Scattered showers are expected in Riverside County Friday following a powerful storm that caused flooding that left a homeless woman dead in Corona, threatened a home in Lake Elsinore and prompted evacuation orders around recent burn areas.

A series of weak, low-pressure systems will bring periodic showers until Monday, with the best chance for rain Friday evening and Sunday afternoon through Sunday night, according to the National Weather Service.

A wind advisory remains in effect for the Riverside County mountains until 4 a.m. Saturday.

The Riverside metropolitan area and Lake Elsinore are expected to get around one-tenth of an inch of rain Friday while around four-tenths of an inch is expected in the San Gorgonio Pass near Banning and Idyllwild could see around seven-tenths of an inch.

No rain is expected Friday in the Coachella Valley.

As of 2 a.m., Live Oak Canyon had the highest precipitation total over the last two days, with 9.77 inches, followed by 9.12 inches near Mount San Jacinto, 8.90 above 5,400 feet in Idyllwild and 3.55 inches near the Banning Bench, according to the NWS.

In the county valleys, Temecula received 5.78 inches of rain; Cabazon had 5.46 inches; 5.23 inches fell in Lake Elsinore; 3.96 in Murrieta; 2.80 in Hemet and 2.74 in the Riverside metropolitan area.

Precipitation totals in the Coachella Valley included 3.70 inches in Palm Springs; 3.63 in Cathedral Canyon; 2.36 in Palm Desert; 1.62 in Thousand Palms and 1.37 in Indio.

The Palm Springs Police Department reported Friday that several roads remain closed Friday morning from Thursday’s flooding, including: N. Gene Autry Trail between I10 and Via Escuela; South Palm Canyon at Murray Canyon; Highway 111 in both directions between Interstate 10 and Overture Drive; N. Indian Canyon north of Tramview Road (in both directions); S. Farrell Drive south of Ramon Road; S. El Cielo Drive south of Ramon Road; Golf Club Drive at Tahquitz Creek; Baristo Road at S. Indian Canyon; E. Vista Chino between N. Gene Autry and Cathedral City; and Araby Drive at the wash.

The heavy rainfall left a mess in its wake.

A homeless woman died Thursday when she and her boyfriend, who were trying to escape the rain by huddling in a concrete stormwater channel in Riverside, were swept away by the growing flow of runoff. They became separated as they floated downstream, and while the man was pulled from the water by rescue crews in Corona, the woman was found unconscious a short time later in full cardiac arrest, authorities said.

She was pronounced dead at a hospital.

In Lake Elsinore, water raged through a flood-control channel Thursday, washing away a shed alongside a large home, with a woman who was trying to remove items from the structure narrowly escaping before it fell into the raging water, witnesses said.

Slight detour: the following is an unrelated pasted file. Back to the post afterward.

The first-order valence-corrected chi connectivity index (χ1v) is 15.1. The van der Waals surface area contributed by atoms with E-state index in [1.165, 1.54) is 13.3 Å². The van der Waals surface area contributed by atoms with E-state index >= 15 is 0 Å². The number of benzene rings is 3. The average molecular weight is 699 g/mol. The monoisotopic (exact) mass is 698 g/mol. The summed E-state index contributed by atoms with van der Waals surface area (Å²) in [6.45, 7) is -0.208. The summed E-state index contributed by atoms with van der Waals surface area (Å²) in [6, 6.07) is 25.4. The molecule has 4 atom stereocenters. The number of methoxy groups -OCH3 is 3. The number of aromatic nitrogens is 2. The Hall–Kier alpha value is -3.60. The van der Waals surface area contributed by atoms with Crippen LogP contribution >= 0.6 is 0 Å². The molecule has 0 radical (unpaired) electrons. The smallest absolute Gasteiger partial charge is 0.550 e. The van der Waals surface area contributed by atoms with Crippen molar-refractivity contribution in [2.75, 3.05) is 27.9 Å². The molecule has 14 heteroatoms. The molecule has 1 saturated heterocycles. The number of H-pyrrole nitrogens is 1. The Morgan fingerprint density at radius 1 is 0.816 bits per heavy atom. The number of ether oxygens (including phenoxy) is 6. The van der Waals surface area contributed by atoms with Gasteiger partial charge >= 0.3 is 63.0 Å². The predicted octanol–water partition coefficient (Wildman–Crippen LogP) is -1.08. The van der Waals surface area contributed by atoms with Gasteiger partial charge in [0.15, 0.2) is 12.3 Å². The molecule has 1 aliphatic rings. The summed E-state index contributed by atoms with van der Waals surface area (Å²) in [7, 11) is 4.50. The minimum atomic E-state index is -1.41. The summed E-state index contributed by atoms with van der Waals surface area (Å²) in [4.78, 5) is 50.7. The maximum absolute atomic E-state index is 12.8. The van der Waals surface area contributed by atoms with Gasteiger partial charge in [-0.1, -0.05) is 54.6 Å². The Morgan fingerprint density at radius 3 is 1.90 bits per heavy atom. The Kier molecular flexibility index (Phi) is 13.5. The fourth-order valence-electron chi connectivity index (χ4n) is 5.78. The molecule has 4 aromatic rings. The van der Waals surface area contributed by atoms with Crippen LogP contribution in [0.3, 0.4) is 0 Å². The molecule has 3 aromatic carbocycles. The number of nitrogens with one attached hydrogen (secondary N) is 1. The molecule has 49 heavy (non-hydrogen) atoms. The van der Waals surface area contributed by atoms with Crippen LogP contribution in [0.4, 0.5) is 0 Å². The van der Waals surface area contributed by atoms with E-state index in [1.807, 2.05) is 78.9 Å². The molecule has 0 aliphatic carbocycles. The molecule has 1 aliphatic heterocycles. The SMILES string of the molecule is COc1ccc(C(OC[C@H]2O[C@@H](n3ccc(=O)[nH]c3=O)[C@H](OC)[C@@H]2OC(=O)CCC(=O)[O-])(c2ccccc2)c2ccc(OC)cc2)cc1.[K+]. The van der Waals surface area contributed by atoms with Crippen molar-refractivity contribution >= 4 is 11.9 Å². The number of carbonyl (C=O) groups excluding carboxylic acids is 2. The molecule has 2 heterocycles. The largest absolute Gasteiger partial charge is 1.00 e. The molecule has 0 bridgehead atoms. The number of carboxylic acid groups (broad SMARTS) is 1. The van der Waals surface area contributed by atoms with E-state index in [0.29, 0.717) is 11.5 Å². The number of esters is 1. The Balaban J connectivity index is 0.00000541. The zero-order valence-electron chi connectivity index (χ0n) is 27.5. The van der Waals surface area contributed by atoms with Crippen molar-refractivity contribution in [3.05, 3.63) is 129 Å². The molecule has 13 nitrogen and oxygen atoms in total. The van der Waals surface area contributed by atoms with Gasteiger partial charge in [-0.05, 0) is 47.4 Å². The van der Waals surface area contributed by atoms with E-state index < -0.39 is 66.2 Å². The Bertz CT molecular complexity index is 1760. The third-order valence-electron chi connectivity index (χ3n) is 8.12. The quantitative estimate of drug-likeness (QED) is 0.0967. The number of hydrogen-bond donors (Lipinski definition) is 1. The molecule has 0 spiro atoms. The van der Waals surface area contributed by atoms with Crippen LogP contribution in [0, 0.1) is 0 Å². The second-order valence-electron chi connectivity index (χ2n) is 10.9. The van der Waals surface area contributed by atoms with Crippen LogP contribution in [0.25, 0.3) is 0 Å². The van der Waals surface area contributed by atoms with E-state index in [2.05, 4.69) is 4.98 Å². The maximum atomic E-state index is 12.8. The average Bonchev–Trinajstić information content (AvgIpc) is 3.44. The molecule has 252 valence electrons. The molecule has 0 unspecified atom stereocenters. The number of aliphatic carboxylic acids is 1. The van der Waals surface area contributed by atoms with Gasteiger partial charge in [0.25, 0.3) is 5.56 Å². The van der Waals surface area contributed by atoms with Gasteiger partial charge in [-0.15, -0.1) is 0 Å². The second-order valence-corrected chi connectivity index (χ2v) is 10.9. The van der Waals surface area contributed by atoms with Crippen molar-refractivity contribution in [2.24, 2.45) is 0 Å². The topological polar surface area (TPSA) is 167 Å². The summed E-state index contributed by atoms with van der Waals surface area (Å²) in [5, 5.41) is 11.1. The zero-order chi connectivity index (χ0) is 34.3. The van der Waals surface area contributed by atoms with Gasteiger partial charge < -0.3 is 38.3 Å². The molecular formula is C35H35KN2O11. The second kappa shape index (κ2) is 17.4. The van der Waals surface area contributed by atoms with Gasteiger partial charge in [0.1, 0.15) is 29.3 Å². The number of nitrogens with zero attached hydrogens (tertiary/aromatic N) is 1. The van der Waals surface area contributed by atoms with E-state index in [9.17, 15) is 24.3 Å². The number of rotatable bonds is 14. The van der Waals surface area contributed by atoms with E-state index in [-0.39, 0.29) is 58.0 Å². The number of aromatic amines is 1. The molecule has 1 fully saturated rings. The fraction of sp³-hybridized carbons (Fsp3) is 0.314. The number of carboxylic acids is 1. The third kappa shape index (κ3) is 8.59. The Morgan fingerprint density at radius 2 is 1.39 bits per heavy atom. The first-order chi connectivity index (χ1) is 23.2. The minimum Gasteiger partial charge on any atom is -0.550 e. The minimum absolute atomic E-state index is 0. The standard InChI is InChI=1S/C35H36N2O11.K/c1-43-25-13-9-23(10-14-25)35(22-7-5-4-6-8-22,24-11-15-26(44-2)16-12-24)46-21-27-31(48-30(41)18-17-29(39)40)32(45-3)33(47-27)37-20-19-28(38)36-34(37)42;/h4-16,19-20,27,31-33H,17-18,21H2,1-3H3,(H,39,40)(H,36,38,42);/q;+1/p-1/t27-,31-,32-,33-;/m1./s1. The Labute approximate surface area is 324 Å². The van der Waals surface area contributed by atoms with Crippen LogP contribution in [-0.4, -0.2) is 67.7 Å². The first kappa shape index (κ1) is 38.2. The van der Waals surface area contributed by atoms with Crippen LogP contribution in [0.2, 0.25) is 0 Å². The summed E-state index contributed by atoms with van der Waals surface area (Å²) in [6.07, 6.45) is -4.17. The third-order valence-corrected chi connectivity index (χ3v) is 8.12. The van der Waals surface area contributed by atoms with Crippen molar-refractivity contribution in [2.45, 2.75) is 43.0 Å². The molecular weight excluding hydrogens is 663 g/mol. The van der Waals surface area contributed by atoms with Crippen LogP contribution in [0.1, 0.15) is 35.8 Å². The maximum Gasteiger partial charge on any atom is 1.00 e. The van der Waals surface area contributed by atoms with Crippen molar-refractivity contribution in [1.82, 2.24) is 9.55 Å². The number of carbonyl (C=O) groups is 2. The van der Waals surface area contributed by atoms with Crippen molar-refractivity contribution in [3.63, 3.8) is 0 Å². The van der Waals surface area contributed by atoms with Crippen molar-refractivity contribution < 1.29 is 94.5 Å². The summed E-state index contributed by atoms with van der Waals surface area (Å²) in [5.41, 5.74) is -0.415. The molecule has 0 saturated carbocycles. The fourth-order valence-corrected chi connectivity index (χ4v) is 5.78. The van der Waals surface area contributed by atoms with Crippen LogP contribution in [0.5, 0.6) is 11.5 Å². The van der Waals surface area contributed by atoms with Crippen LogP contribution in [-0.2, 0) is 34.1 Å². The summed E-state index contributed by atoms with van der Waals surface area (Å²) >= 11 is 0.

The flowing water also threatened the integrity of the home, but it remained standing. A brick wall facing the flood channel behind the home next door was not as lucky. It tumbled into the flowing channel, and the roof of another building collapsed as the water raged.

The Riverside County Emergency Management Department had issued mandatory evacuation orders for the residential areas impacted by the Holy Fire, but with the storm passing Thursday night those warnings were downgraded to voluntary.

Voluntary evacuation warnings remain in place for the Amorose, Alberhill, Alvarado-A, Alvarado-B, Alvarado-C, Glen Ivy-A, Glen Ivy-B, Glen Eden, Grace, Horsethief-A, Horsethief-B, Laguna-A, Laguna-B, Lakeside-A, Lakeside-B, Lakeside-C, Maitri, McVicker-A, McVicker-B, Rice and Withrow-A neighborhoods.

All of the affected properties front the burn scar areas from the 23,000-acre Holy Fire within the Cleveland National Forest.

A wide area skirting the eastern boundary of the Cleveland National Forest was left exposed to potential flood damage because of the Holy Fire, which denuded steep terrain below Santiago Peak, permitting water to flow unchecked onto lower slopes where subdivisions are situated.

Voluntary evacuation warnings also remain in place for areas impacted by the 13,000-acre Cranston Fire in August, including the Apple Canyon, Fleming Ranch, Hurkey Creek and Strawberry Creek communities. The areas generally parallel state Routes 74 and 243 between Lake Hemet and Idyllwild, where the fire consumed large swaths of wilderness in the San Bernardino National Forest.

Care and reception centers were established at Idyllwild School, 26700 Highway 243, and Hamilton High School, 57430 Mitchell Road, in Anza.

The arson fire left properties exposed to mud and debris flows, during which “boulders and trees (may come) crashing down hillsides,” according to an EMD statement.

County officials urged residents to check maps at to determine if they are in an evacuation area. Residents can also sign up for emergency alert notifications via the website.

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